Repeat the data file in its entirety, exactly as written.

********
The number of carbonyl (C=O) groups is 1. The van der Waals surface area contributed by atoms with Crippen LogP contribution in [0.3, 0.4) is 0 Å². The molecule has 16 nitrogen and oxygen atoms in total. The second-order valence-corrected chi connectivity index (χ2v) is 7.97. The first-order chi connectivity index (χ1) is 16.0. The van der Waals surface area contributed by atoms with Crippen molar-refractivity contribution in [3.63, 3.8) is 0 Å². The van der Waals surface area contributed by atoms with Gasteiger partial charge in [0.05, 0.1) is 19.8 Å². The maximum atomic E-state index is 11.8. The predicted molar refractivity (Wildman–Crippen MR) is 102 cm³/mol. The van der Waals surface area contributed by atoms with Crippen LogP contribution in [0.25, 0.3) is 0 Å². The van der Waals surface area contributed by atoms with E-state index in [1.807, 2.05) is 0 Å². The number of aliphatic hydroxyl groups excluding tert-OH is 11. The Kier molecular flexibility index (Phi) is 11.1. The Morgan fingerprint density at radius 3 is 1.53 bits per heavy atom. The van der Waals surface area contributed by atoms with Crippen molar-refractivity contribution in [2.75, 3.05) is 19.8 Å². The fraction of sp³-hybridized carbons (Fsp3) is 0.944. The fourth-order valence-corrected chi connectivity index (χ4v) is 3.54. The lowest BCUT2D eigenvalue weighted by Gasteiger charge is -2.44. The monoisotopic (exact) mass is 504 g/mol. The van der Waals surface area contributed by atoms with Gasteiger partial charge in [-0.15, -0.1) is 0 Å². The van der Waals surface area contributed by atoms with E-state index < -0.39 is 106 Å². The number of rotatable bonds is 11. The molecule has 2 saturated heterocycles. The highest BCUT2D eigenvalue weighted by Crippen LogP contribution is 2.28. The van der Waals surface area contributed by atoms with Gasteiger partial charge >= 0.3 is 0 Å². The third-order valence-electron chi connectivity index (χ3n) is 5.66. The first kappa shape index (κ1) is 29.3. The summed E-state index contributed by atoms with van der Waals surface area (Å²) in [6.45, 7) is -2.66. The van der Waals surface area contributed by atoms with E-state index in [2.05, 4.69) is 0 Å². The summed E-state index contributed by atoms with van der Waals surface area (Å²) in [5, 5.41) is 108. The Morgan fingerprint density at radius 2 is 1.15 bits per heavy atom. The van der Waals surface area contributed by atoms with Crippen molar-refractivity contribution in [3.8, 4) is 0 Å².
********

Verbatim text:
The number of carbonyl (C=O) groups is 1. The van der Waals surface area contributed by atoms with Crippen LogP contribution in [0.3, 0.4) is 0 Å². The molecule has 16 nitrogen and oxygen atoms in total. The second-order valence-corrected chi connectivity index (χ2v) is 7.97. The first-order chi connectivity index (χ1) is 16.0. The van der Waals surface area contributed by atoms with Crippen molar-refractivity contribution in [3.63, 3.8) is 0 Å². The van der Waals surface area contributed by atoms with Gasteiger partial charge in [0.05, 0.1) is 19.8 Å². The maximum atomic E-state index is 11.8. The predicted molar refractivity (Wildman–Crippen MR) is 102 cm³/mol. The van der Waals surface area contributed by atoms with Crippen LogP contribution in [0.25, 0.3) is 0 Å². The van der Waals surface area contributed by atoms with E-state index in [1.807, 2.05) is 0 Å². The number of aliphatic hydroxyl groups excluding tert-OH is 11. The Kier molecular flexibility index (Phi) is 11.1. The Morgan fingerprint density at radius 3 is 1.53 bits per heavy atom. The van der Waals surface area contributed by atoms with Crippen molar-refractivity contribution in [2.75, 3.05) is 19.8 Å². The fraction of sp³-hybridized carbons (Fsp3) is 0.944. The fourth-order valence-corrected chi connectivity index (χ4v) is 3.54. The lowest BCUT2D eigenvalue weighted by Gasteiger charge is -2.44. The monoisotopic (exact) mass is 504 g/mol. The van der Waals surface area contributed by atoms with Gasteiger partial charge in [-0.15, -0.1) is 0 Å². The van der Waals surface area contributed by atoms with E-state index < -0.39 is 106 Å². The number of rotatable bonds is 11. The molecule has 2 saturated heterocycles. The highest BCUT2D eigenvalue weighted by Crippen LogP contribution is 2.28. The van der Waals surface area contributed by atoms with Gasteiger partial charge >= 0.3 is 0 Å². The third-order valence-electron chi connectivity index (χ3n) is 5.66. The first kappa shape index (κ1) is 29.3. The summed E-state index contributed by atoms with van der Waals surface area (Å²) in [6.45, 7) is -2.66. The van der Waals surface area contributed by atoms with E-state index in [2.05, 4.69) is 0 Å². The summed E-state index contributed by atoms with van der Waals surface area (Å²) in [5, 5.41) is 108. The Morgan fingerprint density at radius 2 is 1.15 bits per heavy atom. The van der Waals surface area contributed by atoms with Crippen molar-refractivity contribution in [3.8, 4) is 0 Å².